In the Christmas series we tell stories about people who are there for others.
One is Anke Boysen (50) from Kirchseeon, who tracks missing people with her dogs.
Dog Aquim is happy that he found the person missing in the forest.
He barks and gets his reward right away – he likes wieners best.
© Stefan Rossmann
Kirchseeon – The police alerted Anke Boysen a few minutes ago: A pensioner from Ebersberg with heart disease is missing.
She wanted to go for a walk in a forest in Kirchseeon.
The sun is shining but it's cold on this December day.
Now it has to be quick: rescue dog handler Boysen races to the forest in her emergency vehicle.
Rescue dog Aquim sits in his kennel in the trunk.
At a parking lot at the edge of the forest there is a brief briefing with a second team.
Search sections are divided.
Then it starts.
Aquim sticks his nose out of the trunk.
He has to search now.
After the pensioner.
He's trained to smell people.
The dog with the ice-blue eyes picks up the scent and sprints off.
After a while he found something.
He barks and scratches.
Over there, 100 meters away, the pensioner must be.
Anke Boysen, equipped with first aid equipment, runs to the spot.
A woman lies on the wet, leaf-covered ground.
Boysen slowly turns her around.
On the woman's face - a smile.
All just practice.
In the Egl-hartinger forest in Kirchseeon, Anke Boysen trains her dog for emergencies.
Day and night in use
Boysen is a dog unit leader and paramedic for the Arbeiter-Samariter-Bund in Munich.
The 50-year-old and her dog are there when people go missing in the forest or are suspected to be under collapsed buildings.
In Munich and southern Bavaria.
Day and night.
“Sometimes I can only sleep for two hours after night operations.
Then I have to go to work,” says Boysen.
The Kirchseeon native works in health management at BMW in Munich.
She has two dogs.
One is Aquim, a Catahoula leopard dog originally from the United States.
There the animals are used as working dogs, for example for driving cattle.
Aquim is six years old, area and rubble search dog.
Anke Boysen started training with him when he was eight weeks young.
Training to become a rescue dog takes two years
Training to become a rescue dog takes two years.
Training is done like this: colleagues from Anke Boysen hide in the forest.
The four-legged rescue trainee is looking for her.
Like a scavenger hunt.
If the dog finds the people, he gets his favorite treat.
"At Aquim, it's sausages," says Boysen.
"Preferably Wiener." The dog is conditioned until it is wild about searching.
A trained dog can search for up to two hours.
He combs through 80,000 square meters of forest, says Boysen.
30 alarms per year
Anke Boysen and her colleagues are alerted by the police 30 times a year.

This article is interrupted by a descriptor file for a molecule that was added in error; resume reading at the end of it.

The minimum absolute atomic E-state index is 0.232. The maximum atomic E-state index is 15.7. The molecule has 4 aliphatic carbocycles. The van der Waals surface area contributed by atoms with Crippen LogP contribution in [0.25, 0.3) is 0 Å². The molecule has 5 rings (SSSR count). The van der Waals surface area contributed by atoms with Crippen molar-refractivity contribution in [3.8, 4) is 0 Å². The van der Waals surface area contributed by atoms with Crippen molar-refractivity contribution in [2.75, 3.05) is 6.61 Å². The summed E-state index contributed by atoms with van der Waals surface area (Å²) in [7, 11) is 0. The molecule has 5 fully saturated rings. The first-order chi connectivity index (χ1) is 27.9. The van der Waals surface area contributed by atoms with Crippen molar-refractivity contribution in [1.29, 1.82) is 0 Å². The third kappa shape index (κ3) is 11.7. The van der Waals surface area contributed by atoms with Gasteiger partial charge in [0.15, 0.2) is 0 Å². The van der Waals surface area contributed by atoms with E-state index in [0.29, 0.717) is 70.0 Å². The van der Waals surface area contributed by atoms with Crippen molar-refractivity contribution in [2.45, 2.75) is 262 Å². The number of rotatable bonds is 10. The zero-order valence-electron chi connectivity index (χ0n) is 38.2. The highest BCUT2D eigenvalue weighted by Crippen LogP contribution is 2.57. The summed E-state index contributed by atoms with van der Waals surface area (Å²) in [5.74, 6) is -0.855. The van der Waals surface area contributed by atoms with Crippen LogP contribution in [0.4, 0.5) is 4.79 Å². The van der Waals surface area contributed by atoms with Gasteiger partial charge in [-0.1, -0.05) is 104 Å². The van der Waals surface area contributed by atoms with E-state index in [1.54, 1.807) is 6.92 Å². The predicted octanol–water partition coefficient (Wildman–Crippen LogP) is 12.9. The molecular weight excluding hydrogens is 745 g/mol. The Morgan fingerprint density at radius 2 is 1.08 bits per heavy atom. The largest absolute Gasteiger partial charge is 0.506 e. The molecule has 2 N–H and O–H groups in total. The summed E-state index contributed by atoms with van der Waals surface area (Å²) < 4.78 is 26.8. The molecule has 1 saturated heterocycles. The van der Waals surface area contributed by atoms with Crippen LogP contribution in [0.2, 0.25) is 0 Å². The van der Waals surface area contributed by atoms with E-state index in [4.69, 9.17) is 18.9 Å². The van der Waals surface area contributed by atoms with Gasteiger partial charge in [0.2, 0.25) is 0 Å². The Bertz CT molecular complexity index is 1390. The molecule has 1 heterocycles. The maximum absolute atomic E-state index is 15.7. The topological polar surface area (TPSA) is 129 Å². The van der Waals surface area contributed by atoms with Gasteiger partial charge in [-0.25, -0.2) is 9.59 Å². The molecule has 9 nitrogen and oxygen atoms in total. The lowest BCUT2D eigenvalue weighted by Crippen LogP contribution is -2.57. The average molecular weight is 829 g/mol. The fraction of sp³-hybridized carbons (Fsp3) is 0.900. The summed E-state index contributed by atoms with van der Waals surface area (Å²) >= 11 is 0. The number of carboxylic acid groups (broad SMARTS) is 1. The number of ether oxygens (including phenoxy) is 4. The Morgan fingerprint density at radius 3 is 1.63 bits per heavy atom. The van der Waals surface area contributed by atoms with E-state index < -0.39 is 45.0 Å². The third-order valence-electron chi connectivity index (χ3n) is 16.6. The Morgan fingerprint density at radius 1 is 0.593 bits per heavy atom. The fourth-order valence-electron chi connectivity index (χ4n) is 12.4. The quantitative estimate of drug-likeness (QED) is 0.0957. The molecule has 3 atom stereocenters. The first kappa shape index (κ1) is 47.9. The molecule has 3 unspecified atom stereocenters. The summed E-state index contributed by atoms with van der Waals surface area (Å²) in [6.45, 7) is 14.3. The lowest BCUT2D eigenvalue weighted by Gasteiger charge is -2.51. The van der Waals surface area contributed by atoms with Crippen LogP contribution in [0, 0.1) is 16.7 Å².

Most of them are missing person searches in the forest, many of them in the Ebersberg district.
Boysen and her dog also have to search for people in collapsed buildings.
But that doesn't happen often, explains the woman from Kirchseeon.
She was there twelve years ago to search for the rubble of the collapsed ice rink in Bad Reichenhall.
15 people died in the accident.
At 2 a.m., the rescue workers from Bad Reichenhall called Anke Boysen.
Four people are still missing in the rubble, the operations manager said.
She drove to the collapsed hall with Samy, who was her rubble search dog at the time.
Then she had to wait.
It had snowed a lot, and the search conditions were poor, says Boysen.
Then it started.
Her dog searched the pile of rubble, she stood on the safe edge.
“It was spectacular when the dogs searched the rubble.
Nobody said anything, it was totally quiet,” Boysen recalls.
Suddenly her dog scratched around wildly, behaving unusually.
Dogs normally bark when they find a human, explains Anke Boysen.
"There must be something," she said to the commander.
Employees of the Federal Agency for Technical Relief (THW) shoveled away the snow.
Beneath it was a corrugated iron roof.
"The roof was strangely dented," says Boysen.
Her normally cheerful face now darkens.
She continues: THW carefully cut open the corrugated iron roof.
Underneath was one of the missing.
A boy (12).
High risk also for the dog
Such operations are an exceptional situation, says Boysen.
For humans and animals.
They also mean a high risk for the dog.
That is why the operations often have to be trained.
They practice twice a week, mostly at the weekend: 17 dog handlers and 25 rescue dogs.
Anke Boysen has been doing this for 19 years.
"Without the honorary posts, nothing would work in Germany," she says.
She is fascinated by the rescue dogs: With their fine noses, the four-legged friends can save people.
No machine can do that. At the same time, searching is the perfect activity for the dogs.
They love it, says the squad leader, scratching Aquim's neck.
He looks forward to every training session.
And about the Viennese.
100 percent of the money that will be donated to our Christmas campaign "Chain of Helping Hands" this year will go to organizations and clubs in the Ebersberg district, for which volunteer helpers work day and night. Donate to the Lions Relief Fund donation account at Raiffeisen-Volksbank Ebersberg (account number: 29 800 29 BLZ: 701694509), IBAN: DE46 7016 9450 0002 9800 29.
100 percent of the money that will be donated to our Christmas campaign "Chain of Helping Hands" this year will go to organizations and clubs in the Ebersberg district, for which volunteer helpers work day and night.
Donate to the Lions Relief Fund donation account at Raiffeisen-Volksbank Ebersberg (account number: 29 800 29 BLZ: 701694509), IBAN: DE46 7016 9450 0002 9800 29.